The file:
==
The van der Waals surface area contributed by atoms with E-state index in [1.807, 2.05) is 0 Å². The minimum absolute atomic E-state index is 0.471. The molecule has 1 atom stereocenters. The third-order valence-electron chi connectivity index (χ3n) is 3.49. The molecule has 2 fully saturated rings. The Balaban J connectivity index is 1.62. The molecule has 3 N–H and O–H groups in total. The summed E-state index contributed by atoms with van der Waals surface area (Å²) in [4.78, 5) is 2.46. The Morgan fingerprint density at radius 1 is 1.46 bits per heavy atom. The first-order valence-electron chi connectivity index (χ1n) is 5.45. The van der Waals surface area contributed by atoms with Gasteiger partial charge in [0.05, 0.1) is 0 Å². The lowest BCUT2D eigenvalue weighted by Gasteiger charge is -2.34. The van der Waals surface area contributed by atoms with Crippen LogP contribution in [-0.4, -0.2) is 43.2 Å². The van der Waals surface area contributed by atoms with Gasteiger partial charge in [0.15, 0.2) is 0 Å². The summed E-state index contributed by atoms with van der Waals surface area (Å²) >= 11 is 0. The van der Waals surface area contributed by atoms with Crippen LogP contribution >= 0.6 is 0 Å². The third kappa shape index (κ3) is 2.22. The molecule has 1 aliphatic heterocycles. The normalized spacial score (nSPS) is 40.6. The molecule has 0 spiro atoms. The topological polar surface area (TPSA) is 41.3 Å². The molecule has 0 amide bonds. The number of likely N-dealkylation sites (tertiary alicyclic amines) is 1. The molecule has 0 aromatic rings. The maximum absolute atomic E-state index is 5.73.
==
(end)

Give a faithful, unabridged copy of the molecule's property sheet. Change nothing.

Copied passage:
The van der Waals surface area contributed by atoms with E-state index in [1.807, 2.05) is 0 Å². The minimum absolute atomic E-state index is 0.471. The molecule has 1 atom stereocenters. The third-order valence-electron chi connectivity index (χ3n) is 3.49. The molecule has 2 fully saturated rings. The Balaban J connectivity index is 1.62. The molecule has 3 N–H and O–H groups in total. The summed E-state index contributed by atoms with van der Waals surface area (Å²) in [4.78, 5) is 2.46. The Morgan fingerprint density at radius 1 is 1.46 bits per heavy atom. The first-order valence-electron chi connectivity index (χ1n) is 5.45. The van der Waals surface area contributed by atoms with Gasteiger partial charge in [0.05, 0.1) is 0 Å². The lowest BCUT2D eigenvalue weighted by Gasteiger charge is -2.34. The van der Waals surface area contributed by atoms with Crippen LogP contribution in [-0.4, -0.2) is 43.2 Å². The van der Waals surface area contributed by atoms with Gasteiger partial charge in [0.15, 0.2) is 0 Å². The summed E-state index contributed by atoms with van der Waals surface area (Å²) >= 11 is 0. The van der Waals surface area contributed by atoms with Crippen LogP contribution >= 0.6 is 0 Å². The third kappa shape index (κ3) is 2.22. The molecule has 1 aliphatic heterocycles. The normalized spacial score (nSPS) is 40.6. The molecule has 0 spiro atoms. The topological polar surface area (TPSA) is 41.3 Å². The molecule has 0 amide bonds. The number of likely N-dealkylation sites (tertiary alicyclic amines) is 1. The molecule has 0 aromatic rings. The maximum absolute atomic E-state index is 5.73.